The Ontario City Council has five candidates competing for three open seats, following the expiration of the terms for Councilors Marty Justus, Ramon Palomo and Norm Crume. None of them are seeking re-election. Councilors serve four-year terms, and recieve $125 a month.

• Maria Fisher is a human resources generalist at Bestbath Systems in Caldwell and is running to be a voice for women and mothers. She cares about school safety and parks.

“I moved here with my family because I believe Ontario is a great place to raise a family,” said Fisher, who grew up in Nyssa and moved to Ontario in 2017.

• John Kirby is a semi-retired hardware store owner who works part-time at his family hardware store, Kinney Brothers and Keele True Value Hardware. He said he cares about transitional housing for the homeless and fixing up old buildings, more than building new ones.

• Eddie Melendrez is a maintenance and transportation specialist for the Malheur County Child Development Center. Previously, he ran the Treasure Valley Youth Development Academy, which mixed boxing with youth mentorship.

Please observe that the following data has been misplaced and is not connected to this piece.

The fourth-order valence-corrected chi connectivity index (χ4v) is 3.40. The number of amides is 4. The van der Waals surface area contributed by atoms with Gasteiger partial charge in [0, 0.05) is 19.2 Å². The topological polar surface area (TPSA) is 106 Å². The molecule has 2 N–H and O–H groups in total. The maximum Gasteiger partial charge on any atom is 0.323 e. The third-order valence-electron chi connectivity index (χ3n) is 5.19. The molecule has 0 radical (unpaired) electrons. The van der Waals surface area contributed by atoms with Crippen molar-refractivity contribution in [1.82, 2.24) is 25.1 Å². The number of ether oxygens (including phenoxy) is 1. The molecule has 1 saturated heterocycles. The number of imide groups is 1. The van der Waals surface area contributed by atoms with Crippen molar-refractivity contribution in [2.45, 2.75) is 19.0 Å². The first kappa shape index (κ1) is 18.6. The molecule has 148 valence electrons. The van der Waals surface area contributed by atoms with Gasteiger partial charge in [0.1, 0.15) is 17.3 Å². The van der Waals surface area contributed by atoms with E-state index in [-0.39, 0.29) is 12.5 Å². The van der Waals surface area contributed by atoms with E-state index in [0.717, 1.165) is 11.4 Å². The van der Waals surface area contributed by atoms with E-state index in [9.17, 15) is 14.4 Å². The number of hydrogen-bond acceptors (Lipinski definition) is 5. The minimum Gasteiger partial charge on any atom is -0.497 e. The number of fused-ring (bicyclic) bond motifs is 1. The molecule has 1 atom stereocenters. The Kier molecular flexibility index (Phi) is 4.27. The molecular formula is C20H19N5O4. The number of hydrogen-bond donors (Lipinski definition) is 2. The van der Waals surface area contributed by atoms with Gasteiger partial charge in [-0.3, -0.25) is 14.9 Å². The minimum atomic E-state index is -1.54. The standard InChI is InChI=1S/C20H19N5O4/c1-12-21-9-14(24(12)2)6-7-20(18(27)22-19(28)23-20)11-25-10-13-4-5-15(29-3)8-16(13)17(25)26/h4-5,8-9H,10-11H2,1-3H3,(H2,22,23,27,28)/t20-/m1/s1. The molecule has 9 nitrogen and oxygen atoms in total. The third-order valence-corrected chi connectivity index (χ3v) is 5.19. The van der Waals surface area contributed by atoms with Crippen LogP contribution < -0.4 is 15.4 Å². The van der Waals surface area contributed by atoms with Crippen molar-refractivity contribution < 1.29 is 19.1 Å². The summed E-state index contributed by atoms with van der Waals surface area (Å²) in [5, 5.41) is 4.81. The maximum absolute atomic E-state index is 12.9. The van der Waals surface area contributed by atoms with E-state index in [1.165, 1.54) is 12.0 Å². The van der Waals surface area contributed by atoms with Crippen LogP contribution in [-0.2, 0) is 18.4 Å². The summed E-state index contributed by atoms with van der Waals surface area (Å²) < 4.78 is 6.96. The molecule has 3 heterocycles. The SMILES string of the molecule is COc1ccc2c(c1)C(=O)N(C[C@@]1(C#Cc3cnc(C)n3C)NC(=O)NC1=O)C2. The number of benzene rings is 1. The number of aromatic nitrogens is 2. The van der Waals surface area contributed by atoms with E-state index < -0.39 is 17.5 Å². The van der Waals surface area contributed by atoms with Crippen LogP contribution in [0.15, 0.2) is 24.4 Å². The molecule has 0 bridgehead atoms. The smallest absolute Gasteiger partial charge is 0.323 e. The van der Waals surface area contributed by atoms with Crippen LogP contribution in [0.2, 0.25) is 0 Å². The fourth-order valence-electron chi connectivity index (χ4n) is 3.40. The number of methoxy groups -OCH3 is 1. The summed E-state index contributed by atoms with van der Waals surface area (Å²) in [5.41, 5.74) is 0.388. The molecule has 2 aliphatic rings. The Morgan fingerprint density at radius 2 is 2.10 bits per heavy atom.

He is running for city council to inspire the youths he mentors, and to grow Ontario into more of a metropolis.

“I want to make it a place where people want to live, not where they want to leave,” said Melendrez.

• Kevin Petross is a property manager KW Realty who wants to help with low-income housing, employment and council-to-community communication. He believes his property management background will help him lead with development.

“I’m not saying I have all the solutions in mind, but I can help the community,” said Petross.

• Sam Baker is an auctioneer at the Baker Auction Co., a family run auction house. He was elk hunting, and couldn’t be reached for comment.

NYSSA

The Nyssa City Council has five candidates for four spots open, with the expiration of the terms for Susan Walker, Patricia Esplin, Robert DeLeon and Ron Edmondson. Edmondson and Esplin are running for re-election.